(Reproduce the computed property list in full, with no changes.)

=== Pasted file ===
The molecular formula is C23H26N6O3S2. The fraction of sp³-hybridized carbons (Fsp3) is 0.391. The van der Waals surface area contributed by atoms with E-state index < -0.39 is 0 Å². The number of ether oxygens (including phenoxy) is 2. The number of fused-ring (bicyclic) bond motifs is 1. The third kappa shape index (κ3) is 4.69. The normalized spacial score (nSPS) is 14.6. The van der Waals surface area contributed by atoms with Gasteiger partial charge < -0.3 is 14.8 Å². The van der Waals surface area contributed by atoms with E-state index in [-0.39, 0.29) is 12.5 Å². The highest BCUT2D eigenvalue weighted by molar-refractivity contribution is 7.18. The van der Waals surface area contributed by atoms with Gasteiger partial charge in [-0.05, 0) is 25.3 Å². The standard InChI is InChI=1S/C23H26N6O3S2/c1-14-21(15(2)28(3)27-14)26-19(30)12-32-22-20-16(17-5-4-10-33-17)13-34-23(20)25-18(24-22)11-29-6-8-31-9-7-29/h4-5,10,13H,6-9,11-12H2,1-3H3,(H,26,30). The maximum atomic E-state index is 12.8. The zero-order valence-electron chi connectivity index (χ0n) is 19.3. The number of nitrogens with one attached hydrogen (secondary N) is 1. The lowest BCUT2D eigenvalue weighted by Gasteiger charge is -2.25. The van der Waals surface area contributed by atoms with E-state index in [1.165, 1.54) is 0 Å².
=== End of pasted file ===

The molecular formula is C23H26N6O3S2. The fraction of sp³-hybridized carbons (Fsp3) is 0.391. The van der Waals surface area contributed by atoms with E-state index < -0.39 is 0 Å². The number of ether oxygens (including phenoxy) is 2. The number of fused-ring (bicyclic) bond motifs is 1. The third kappa shape index (κ3) is 4.69. The normalized spacial score (nSPS) is 14.6. The van der Waals surface area contributed by atoms with Gasteiger partial charge < -0.3 is 14.8 Å². The van der Waals surface area contributed by atoms with E-state index in [-0.39, 0.29) is 12.5 Å². The highest BCUT2D eigenvalue weighted by molar-refractivity contribution is 7.18. The van der Waals surface area contributed by atoms with Gasteiger partial charge in [-0.05, 0) is 25.3 Å². The standard InChI is InChI=1S/C23H26N6O3S2/c1-14-21(15(2)28(3)27-14)26-19(30)12-32-22-20-16(17-5-4-10-33-17)13-34-23(20)25-18(24-22)11-29-6-8-31-9-7-29/h4-5,10,13H,6-9,11-12H2,1-3H3,(H,26,30). The maximum atomic E-state index is 12.8. The zero-order valence-electron chi connectivity index (χ0n) is 19.3. The number of nitrogens with one attached hydrogen (secondary N) is 1. The lowest BCUT2D eigenvalue weighted by Gasteiger charge is -2.25. The van der Waals surface area contributed by atoms with E-state index in [1.165, 1.54) is 0 Å².